George Sebulela, the founder of the South Africa United Business Council emphasised the nonracial inclination of the country's newest business and economic federation. Photo: Supplied
JOHANNESBURG – A key weakness in the country's business community is that it is not only fragmented and woefully untransformed, but also has misplaced focus.

This is according to George Sebulela, the founder of the South Africa United Business Council (SAUBC), who made the remarks yesterday at the launch of the organisation.

SAUBC intends to be an alternative non-racial advocacy voice for business.

Sebulela, a former Black Business Council (BBC) secretary-general, emphasised the nonracial inclination of the country's newest business and economic federation.

“Busa (Business Unity South Africa) is relevant, the BBC is relevant, they have been there for many years.

"We will work with them as we need them, but we are bringing a fresh approach. We are a structured organisation that does things differently,” Sebulela said.

He said the SAUBC would be an answer to the need for a strong pan-African, industrial and export-focused business body that would lead the country's industrial resurgence, unlock the huge agricultural potential, optimise the international value chains and embrace the benefits of the Fourth Industrial Revolution (4IR).

“SAUBC will be a step change from the current unfocused comprador and lobbyist bodies to a purposeful industrial, trade and business-focused body,” he said.

The group consists of members representing export councils, industry and joint groups.

Sebulela said current advocacy groups were constrained in dealing with matters of social security, unemployment, educational developments and environmental reforms, a niche SAUBC would exploit.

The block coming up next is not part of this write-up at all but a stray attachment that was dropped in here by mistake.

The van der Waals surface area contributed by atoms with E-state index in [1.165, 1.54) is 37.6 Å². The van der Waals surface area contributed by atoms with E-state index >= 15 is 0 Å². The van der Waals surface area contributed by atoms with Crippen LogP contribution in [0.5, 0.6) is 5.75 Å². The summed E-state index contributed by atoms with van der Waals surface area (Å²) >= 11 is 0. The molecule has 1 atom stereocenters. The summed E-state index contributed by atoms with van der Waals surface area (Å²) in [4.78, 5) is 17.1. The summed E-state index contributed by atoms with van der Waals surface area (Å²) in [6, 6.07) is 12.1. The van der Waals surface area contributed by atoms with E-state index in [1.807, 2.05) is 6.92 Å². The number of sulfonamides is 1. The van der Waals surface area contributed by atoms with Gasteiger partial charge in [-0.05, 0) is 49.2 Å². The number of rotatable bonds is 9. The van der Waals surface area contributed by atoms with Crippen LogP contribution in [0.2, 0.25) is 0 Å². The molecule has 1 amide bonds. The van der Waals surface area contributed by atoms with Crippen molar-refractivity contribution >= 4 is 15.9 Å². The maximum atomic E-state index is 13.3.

“A lot of important business leaders are being excluded from participating in the core issues, we are ready for the various challenges facing our economy,” he said. “We should not be shy that business (owners) are capitalists. Business must progress and grow and then focus on the areas of its speciality to be an effective social organisation.”

SAUBC said it had 45 member organisations who employed about 3million people and exported R5billion a year worth of goods.

It said it had partnered with the Gordon Institute of Business Science, University of Stellenbosch, Wits Business School, the University of Cape Town, and the University of Johannesburg, among others.

Among the organisation's focus areas was strengthening the 4IR structural reforms meant to upgrade economic and social platforms to make them appropriate for South Africa, as well as engaging in “multifaceted private sector economic diplomacy and enhance our capabilities as a global influencer.”

“The SAUBC has consistently called and promoted free trade. By urging an international rule-based response to protectionist trends, from the perspective of the business community, it will continue to make a positive contribution to maintaining and reinforcing free and open international economic order that is based on rule,” Sebulela said.

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